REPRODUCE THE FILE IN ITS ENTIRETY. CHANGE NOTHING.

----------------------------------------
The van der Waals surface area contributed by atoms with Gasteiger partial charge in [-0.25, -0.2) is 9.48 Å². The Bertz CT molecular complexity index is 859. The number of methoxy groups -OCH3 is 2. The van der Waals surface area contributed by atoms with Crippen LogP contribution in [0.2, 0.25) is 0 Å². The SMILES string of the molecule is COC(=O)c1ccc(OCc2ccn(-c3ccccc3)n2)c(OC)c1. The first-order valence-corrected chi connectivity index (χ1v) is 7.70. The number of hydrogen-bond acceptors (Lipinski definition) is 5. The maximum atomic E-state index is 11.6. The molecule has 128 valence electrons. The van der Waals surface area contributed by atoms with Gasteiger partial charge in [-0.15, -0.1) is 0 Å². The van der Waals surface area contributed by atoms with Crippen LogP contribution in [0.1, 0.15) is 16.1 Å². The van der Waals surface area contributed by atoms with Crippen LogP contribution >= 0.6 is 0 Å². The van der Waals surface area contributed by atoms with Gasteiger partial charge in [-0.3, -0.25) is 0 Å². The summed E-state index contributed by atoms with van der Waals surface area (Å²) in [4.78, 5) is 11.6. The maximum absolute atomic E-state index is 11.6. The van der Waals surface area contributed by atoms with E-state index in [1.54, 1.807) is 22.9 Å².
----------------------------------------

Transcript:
The van der Waals surface area contributed by atoms with Gasteiger partial charge in [-0.25, -0.2) is 9.48 Å². The Bertz CT molecular complexity index is 859. The number of methoxy groups -OCH3 is 2. The van der Waals surface area contributed by atoms with Crippen LogP contribution in [0.2, 0.25) is 0 Å². The SMILES string of the molecule is COC(=O)c1ccc(OCc2ccn(-c3ccccc3)n2)c(OC)c1. The first-order valence-corrected chi connectivity index (χ1v) is 7.70. The number of hydrogen-bond acceptors (Lipinski definition) is 5. The maximum atomic E-state index is 11.6. The molecule has 128 valence electrons. The van der Waals surface area contributed by atoms with Gasteiger partial charge in [-0.15, -0.1) is 0 Å². The van der Waals surface area contributed by atoms with Crippen LogP contribution in [0.1, 0.15) is 16.1 Å². The van der Waals surface area contributed by atoms with Crippen LogP contribution >= 0.6 is 0 Å². The van der Waals surface area contributed by atoms with Gasteiger partial charge in [-0.3, -0.25) is 0 Å². The summed E-state index contributed by atoms with van der Waals surface area (Å²) in [4.78, 5) is 11.6. The maximum absolute atomic E-state index is 11.6. The van der Waals surface area contributed by atoms with E-state index in [1.54, 1.807) is 22.9 Å².